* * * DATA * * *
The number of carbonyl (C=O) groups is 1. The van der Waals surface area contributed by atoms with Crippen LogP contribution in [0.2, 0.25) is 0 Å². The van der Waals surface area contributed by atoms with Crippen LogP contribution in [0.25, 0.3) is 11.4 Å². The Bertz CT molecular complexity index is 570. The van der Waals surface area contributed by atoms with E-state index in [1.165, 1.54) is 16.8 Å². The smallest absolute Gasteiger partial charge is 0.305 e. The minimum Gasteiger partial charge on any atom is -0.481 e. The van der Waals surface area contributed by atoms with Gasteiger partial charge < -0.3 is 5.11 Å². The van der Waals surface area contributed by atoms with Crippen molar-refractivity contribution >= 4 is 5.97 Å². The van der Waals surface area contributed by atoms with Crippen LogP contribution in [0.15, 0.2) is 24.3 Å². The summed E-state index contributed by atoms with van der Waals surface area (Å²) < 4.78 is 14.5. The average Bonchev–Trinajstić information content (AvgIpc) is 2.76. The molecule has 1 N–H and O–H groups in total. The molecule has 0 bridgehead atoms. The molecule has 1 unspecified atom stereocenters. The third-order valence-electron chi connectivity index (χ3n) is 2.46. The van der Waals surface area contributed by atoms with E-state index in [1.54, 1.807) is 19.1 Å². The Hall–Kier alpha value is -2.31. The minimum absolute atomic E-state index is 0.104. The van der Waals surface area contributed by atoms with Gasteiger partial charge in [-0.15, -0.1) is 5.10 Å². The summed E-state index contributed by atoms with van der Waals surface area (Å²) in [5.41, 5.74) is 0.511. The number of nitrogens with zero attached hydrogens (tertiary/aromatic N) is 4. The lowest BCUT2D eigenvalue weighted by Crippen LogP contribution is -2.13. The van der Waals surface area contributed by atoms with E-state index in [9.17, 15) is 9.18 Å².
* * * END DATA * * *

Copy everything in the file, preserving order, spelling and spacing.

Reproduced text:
The number of carbonyl (C=O) groups is 1. The van der Waals surface area contributed by atoms with Crippen LogP contribution in [0.2, 0.25) is 0 Å². The van der Waals surface area contributed by atoms with Crippen LogP contribution in [0.25, 0.3) is 11.4 Å². The Bertz CT molecular complexity index is 570. The van der Waals surface area contributed by atoms with E-state index in [1.165, 1.54) is 16.8 Å². The smallest absolute Gasteiger partial charge is 0.305 e. The minimum Gasteiger partial charge on any atom is -0.481 e. The van der Waals surface area contributed by atoms with Gasteiger partial charge < -0.3 is 5.11 Å². The van der Waals surface area contributed by atoms with Crippen molar-refractivity contribution >= 4 is 5.97 Å². The van der Waals surface area contributed by atoms with Crippen LogP contribution in [0.15, 0.2) is 24.3 Å². The summed E-state index contributed by atoms with van der Waals surface area (Å²) < 4.78 is 14.5. The average Bonchev–Trinajstić information content (AvgIpc) is 2.76. The molecule has 1 N–H and O–H groups in total. The molecule has 0 bridgehead atoms. The molecule has 1 unspecified atom stereocenters. The third-order valence-electron chi connectivity index (χ3n) is 2.46. The van der Waals surface area contributed by atoms with E-state index in [1.54, 1.807) is 19.1 Å². The Hall–Kier alpha value is -2.31. The minimum absolute atomic E-state index is 0.104. The van der Waals surface area contributed by atoms with Gasteiger partial charge in [-0.15, -0.1) is 5.10 Å². The summed E-state index contributed by atoms with van der Waals surface area (Å²) in [5.41, 5.74) is 0.511. The number of nitrogens with zero attached hydrogens (tertiary/aromatic N) is 4. The lowest BCUT2D eigenvalue weighted by Crippen LogP contribution is -2.13. The van der Waals surface area contributed by atoms with E-state index in [9.17, 15) is 9.18 Å².